There is no other flower more breathtakingly beautiful than a Dahlia. There is no other flower that comes in as many shapes, sizes and colors. They truly are a marvel. People always ask me “What’s your favorite flower?” The truth is, the answer always changes with the season as I fall in love with a different flower every year. The one constant answer has always been “Dahlias in the fall.”
Dahlias love the cool, crisp air of the fall and the cool nights. The first dahlia of the season is always highly anticipated by our family. Our children always await it like it is Christmas morning and are always in awe of all the different colors. There is no greater joy than watching them root through the “seconds” pile and craft their own bouquets.
While some think Dahlias are tricky to grow, we’ve developed an easy system on our farm that produces thousands of dahlias a season. We’ve tried growing them multiple ways – in black plastic for weed protection, directly in the ground, and in a high tunnel. Once we uncomplicated the process, our dahlias plants flourished and the blooms never stopped (until our dreaded yearly October frost).
Whether you are a home gardener, or growing flowers on a commercial level like us, you can create so much joy for yourself and your family my mastering the art of growing dahlias. The way we grow them is not fancy, and doesn’t require any fancy supplies. Here are our top 5 tips for growing these outstandingly beautiful blooms:
Select the perfect dahlia plot
Dahlias love well drained and rich soil. We put ours in full sun and wouldn’t recommend them for a partly shady plot as they need at least 8 hours of full sun daily. Depending on your growing space and how well your soil drains, you could plant them directly in the ground. Judd’s parent planted theirs directly in the ground with no problems. On our farm, we have a heavy clay soil and rolling landscape, so in order to ensure proper drainage, we’ve found that creating a raised bed has produced the most consistent results. You can either create a raised bed garden with wood, or simply shovel dirt into a raised bed formation so that the dahlia tubers are planted above the ground level. This will allow the tubers to intake water, without being soaking wet. Too much soil moisture can cause the tubers to rot.
Compost, compost, compost!
Investing in your soil in an important step to growing dahlias and should not be overlooked. We skimped the first years and wanted better production out of our plants. Last year, we top dressed with compost and – WOW. It made a huge difference. Adding compost provides a dual benefit – it adds nutrients and creates a more airy soil, which is important on our farm since we have clay based soil. We would recommend getting a bag of compost and mixing into your soil before you plant. Dahlias require a lot of nutrients to grow over the season, so make sure they have enough to stay happy for the long haul!Once you start seeing green peak through the soil, your watering regime should begin. For the home gardener, we would recommend watering deeply 2-3 times a week depending on rainfall. For the commercial grower, we lay 2 rows of drip tape and run it for 12-24 hours, 1 time a week. They need a deep soaking and require a lot of water to produce those beautiful blooms. To assist with weeds, we also top dress with leaf mulch (you could wood mulch or straw as well), which will also help your beds retain water and keep the weeds at bay.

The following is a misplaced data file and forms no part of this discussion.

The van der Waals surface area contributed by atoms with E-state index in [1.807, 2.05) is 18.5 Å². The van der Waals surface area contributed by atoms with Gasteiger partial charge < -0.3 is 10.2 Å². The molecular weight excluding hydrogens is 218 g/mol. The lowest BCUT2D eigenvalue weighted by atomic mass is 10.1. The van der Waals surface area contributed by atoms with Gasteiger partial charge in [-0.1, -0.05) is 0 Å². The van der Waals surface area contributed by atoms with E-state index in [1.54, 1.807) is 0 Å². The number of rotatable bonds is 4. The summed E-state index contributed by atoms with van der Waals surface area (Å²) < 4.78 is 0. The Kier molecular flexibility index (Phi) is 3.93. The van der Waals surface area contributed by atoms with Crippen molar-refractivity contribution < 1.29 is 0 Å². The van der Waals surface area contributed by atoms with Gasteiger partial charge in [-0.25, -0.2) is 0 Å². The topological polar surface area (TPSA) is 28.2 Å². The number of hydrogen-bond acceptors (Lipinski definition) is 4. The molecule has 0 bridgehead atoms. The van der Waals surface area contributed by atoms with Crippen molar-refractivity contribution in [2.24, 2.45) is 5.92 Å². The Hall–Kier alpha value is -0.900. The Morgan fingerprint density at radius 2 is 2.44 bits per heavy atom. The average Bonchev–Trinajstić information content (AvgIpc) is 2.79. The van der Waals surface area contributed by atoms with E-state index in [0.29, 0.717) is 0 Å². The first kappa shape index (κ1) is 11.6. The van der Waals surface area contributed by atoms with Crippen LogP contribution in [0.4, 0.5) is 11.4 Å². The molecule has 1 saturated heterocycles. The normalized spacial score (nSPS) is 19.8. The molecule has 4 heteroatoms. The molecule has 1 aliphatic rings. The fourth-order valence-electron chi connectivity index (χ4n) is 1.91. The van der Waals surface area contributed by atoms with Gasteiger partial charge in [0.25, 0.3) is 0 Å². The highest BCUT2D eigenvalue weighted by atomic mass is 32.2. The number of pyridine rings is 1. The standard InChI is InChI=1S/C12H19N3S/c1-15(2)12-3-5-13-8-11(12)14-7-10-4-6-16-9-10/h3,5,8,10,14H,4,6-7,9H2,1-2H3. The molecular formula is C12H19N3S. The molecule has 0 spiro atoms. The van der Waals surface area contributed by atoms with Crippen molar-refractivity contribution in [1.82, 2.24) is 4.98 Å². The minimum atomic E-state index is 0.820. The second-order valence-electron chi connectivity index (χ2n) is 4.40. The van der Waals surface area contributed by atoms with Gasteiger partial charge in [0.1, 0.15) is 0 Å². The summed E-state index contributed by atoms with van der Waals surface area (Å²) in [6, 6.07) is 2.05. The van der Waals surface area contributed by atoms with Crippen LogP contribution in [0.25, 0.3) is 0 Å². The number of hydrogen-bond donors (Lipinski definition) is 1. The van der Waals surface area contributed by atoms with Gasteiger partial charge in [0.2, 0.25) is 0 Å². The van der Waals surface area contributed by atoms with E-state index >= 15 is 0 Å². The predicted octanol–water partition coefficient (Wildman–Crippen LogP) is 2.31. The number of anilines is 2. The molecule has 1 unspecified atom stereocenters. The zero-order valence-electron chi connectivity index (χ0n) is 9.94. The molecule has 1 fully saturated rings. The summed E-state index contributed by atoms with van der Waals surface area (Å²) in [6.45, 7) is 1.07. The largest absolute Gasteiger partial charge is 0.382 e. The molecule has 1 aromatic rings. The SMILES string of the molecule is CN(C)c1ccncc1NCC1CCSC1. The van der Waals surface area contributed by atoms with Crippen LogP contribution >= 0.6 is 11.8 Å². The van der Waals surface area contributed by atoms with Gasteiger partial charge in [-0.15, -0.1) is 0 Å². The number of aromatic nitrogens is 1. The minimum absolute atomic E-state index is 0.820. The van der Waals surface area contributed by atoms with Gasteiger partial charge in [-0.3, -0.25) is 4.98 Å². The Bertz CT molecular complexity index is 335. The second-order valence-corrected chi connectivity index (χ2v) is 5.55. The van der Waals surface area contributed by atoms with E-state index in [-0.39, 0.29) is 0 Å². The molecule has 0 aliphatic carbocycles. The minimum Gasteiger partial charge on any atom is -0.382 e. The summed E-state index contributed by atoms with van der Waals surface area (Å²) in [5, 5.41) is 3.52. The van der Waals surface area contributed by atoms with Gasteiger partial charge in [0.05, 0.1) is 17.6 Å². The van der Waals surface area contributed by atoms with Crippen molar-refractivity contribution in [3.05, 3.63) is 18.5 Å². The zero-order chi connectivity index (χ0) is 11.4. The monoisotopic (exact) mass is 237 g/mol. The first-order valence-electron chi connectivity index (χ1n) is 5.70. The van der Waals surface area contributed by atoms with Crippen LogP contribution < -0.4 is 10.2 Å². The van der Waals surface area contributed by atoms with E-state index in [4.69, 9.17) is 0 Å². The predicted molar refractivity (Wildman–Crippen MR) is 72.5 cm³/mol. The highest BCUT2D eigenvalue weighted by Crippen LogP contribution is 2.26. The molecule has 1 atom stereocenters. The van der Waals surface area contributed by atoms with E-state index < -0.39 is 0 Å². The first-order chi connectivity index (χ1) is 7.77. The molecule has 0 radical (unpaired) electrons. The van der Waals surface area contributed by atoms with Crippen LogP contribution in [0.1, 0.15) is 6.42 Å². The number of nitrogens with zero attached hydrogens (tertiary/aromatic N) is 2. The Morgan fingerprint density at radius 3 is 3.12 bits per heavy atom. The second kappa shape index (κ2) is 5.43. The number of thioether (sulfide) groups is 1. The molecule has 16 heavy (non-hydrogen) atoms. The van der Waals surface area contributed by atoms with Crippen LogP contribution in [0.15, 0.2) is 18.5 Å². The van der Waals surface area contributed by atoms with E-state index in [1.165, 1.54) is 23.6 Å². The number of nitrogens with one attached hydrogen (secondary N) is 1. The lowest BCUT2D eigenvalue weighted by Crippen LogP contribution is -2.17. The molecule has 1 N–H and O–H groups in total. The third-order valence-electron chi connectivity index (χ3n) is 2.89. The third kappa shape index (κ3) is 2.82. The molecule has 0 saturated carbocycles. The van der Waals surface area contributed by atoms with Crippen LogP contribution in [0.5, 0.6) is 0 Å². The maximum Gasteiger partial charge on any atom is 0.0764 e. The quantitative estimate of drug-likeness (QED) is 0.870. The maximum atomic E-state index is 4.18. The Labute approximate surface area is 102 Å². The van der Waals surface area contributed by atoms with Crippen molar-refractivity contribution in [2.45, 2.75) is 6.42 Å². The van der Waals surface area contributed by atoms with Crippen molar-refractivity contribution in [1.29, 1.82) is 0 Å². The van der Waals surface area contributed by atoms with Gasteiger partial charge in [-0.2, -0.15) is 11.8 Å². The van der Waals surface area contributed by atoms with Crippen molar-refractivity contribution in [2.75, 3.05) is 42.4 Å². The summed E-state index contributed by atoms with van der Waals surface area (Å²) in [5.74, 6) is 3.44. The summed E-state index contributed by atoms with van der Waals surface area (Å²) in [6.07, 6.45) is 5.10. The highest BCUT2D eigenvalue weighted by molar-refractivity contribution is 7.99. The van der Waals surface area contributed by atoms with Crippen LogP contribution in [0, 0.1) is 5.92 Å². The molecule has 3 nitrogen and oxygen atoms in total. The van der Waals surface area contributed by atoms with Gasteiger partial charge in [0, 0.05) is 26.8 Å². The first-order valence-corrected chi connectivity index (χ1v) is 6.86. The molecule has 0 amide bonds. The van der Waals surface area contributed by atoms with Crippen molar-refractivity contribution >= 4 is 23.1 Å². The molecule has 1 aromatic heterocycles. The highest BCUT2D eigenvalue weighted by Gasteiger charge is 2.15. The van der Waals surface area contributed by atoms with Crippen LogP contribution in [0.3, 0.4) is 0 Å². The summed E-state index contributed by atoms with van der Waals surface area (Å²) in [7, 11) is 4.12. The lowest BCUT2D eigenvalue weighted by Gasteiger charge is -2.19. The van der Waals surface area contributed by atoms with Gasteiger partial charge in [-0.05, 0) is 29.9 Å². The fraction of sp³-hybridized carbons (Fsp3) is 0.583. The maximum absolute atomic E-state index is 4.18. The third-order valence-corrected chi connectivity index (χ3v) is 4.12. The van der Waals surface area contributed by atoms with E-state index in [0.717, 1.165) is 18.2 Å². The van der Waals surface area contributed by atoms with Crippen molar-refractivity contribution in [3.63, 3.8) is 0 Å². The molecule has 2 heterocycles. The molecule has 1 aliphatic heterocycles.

Give support for heavy blooms
Dahlias shoot out blooms on sometimes 18-24 inch stems, and often times can get top heavy (I’m looking at you, dinnerplates). Instead of dealing with expensive netting, we just use wooden stakes spaced about 6 ft apart and run 2 rows of twine down the side of the bed and create a cross between each group of 4 stakes. You won’t have to bother with pesky netting and the twine corrals the dahlias enough so that they aren’t flopping over. If you are growing in small quantities, you can use a tomato cage to keep your bloom upright.
Buy quality tubers.
Quality tubers are important! When you buy tubers, we encourage you to buy locally, just like we do for your flowers! You can buy a bag of cheap tubers at any big box store, however, not all dahlias are created equal. We select our dahlias based on their performance as a cut and take into consideration stem length, color and vase life. When you buy from a local flower farm, you are getting dahlias that are specifically bred for cut flower growing. Long steams and beautiful blooms will be a guarantee. The farmer researched and grew the variety themselves and lovingly dug and divided them, making sure that there is an “eye” on each tuber. Lastly, you’re supporting a local business so that’s a win/win right there!
For all our local flower enthusiasts, we are selling some of our tubers we have extra stock of in our online store! Head on over and check out our dahlia tuber listings by clicking here. You won’t be disappointed! I can personally attest that my Dahlia guy (and my overall favorite guy in the world) has been working to get all our tuber stock split. That is no easy job! We planted over 1,800 tubers last year, and each tuber creates 3-6 more tubers! Will all this information, you’ll be ready to plant your dahlias as soon as the risk of frost passes. In our zone, we plant them in mid May.
Also, we have an exciting announcement coming soon regarding an awesome learning opportunity that will allow you to learn first hand from our farm, on our farm. You spoke, we listened! You want more opportunities to experience the farm, and we are ready to begin sharing all the beauty it has to offer! More to come, so stay tuned! Happy growing!